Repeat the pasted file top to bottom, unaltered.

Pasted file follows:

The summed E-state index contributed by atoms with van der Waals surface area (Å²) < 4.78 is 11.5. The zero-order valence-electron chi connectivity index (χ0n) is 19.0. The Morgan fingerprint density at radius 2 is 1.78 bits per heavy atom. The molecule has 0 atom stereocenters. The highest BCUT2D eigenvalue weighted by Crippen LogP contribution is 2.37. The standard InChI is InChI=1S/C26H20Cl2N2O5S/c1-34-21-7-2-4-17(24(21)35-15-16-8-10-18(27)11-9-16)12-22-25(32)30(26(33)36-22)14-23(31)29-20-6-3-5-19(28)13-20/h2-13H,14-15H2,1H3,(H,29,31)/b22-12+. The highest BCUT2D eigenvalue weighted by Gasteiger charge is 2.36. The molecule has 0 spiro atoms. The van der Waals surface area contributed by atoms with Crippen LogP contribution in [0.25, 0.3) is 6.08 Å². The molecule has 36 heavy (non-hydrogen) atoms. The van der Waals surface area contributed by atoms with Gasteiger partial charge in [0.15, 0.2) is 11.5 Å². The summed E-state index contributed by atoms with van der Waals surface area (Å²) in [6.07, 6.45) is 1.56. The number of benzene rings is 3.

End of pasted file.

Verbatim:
The summed E-state index contributed by atoms with van der Waals surface area (Å²) < 4.78 is 11.5. The zero-order valence-electron chi connectivity index (χ0n) is 19.0. The Morgan fingerprint density at radius 2 is 1.78 bits per heavy atom. The molecule has 0 atom stereocenters. The highest BCUT2D eigenvalue weighted by Crippen LogP contribution is 2.37. The standard InChI is InChI=1S/C26H20Cl2N2O5S/c1-34-21-7-2-4-17(24(21)35-15-16-8-10-18(27)11-9-16)12-22-25(32)30(26(33)36-22)14-23(31)29-20-6-3-5-19(28)13-20/h2-13H,14-15H2,1H3,(H,29,31)/b22-12+. The highest BCUT2D eigenvalue weighted by Gasteiger charge is 2.36. The molecule has 0 spiro atoms. The van der Waals surface area contributed by atoms with Crippen LogP contribution in [0.25, 0.3) is 6.08 Å². The molecule has 36 heavy (non-hydrogen) atoms. The van der Waals surface area contributed by atoms with Gasteiger partial charge in [0.15, 0.2) is 11.5 Å². The summed E-state index contributed by atoms with van der Waals surface area (Å²) in [6.07, 6.45) is 1.56. The number of benzene rings is 3.